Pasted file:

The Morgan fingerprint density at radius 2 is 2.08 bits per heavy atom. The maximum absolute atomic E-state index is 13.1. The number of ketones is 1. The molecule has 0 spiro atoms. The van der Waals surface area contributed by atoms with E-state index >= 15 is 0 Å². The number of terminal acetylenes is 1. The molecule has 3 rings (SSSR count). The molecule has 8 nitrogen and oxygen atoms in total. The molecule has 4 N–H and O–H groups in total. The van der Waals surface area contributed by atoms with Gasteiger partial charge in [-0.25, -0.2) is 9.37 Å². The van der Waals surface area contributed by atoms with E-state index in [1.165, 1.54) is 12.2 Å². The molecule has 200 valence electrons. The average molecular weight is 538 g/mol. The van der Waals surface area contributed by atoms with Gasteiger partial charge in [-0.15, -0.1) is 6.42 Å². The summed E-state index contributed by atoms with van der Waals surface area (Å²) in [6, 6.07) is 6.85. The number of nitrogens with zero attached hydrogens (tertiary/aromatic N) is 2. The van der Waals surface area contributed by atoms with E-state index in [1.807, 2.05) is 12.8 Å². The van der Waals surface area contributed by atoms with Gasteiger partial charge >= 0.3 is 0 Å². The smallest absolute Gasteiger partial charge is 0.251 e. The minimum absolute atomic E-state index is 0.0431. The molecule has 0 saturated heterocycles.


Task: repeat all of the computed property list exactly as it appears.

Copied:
The Morgan fingerprint density at radius 2 is 2.08 bits per heavy atom. The maximum absolute atomic E-state index is 13.1. The number of ketones is 1. The molecule has 0 spiro atoms. The van der Waals surface area contributed by atoms with E-state index >= 15 is 0 Å². The number of terminal acetylenes is 1. The molecule has 3 rings (SSSR count). The molecule has 8 nitrogen and oxygen atoms in total. The molecule has 4 N–H and O–H groups in total. The van der Waals surface area contributed by atoms with Gasteiger partial charge in [-0.25, -0.2) is 9.37 Å². The van der Waals surface area contributed by atoms with E-state index in [1.165, 1.54) is 12.2 Å². The molecule has 200 valence electrons. The average molecular weight is 538 g/mol. The van der Waals surface area contributed by atoms with Gasteiger partial charge in [-0.15, -0.1) is 6.42 Å². The summed E-state index contributed by atoms with van der Waals surface area (Å²) in [6, 6.07) is 6.85. The number of nitrogens with zero attached hydrogens (tertiary/aromatic N) is 2. The van der Waals surface area contributed by atoms with E-state index in [1.807, 2.05) is 12.8 Å². The van der Waals surface area contributed by atoms with Gasteiger partial charge >= 0.3 is 0 Å². The smallest absolute Gasteiger partial charge is 0.251 e. The minimum absolute atomic E-state index is 0.0431. The molecule has 0 saturated heterocycles.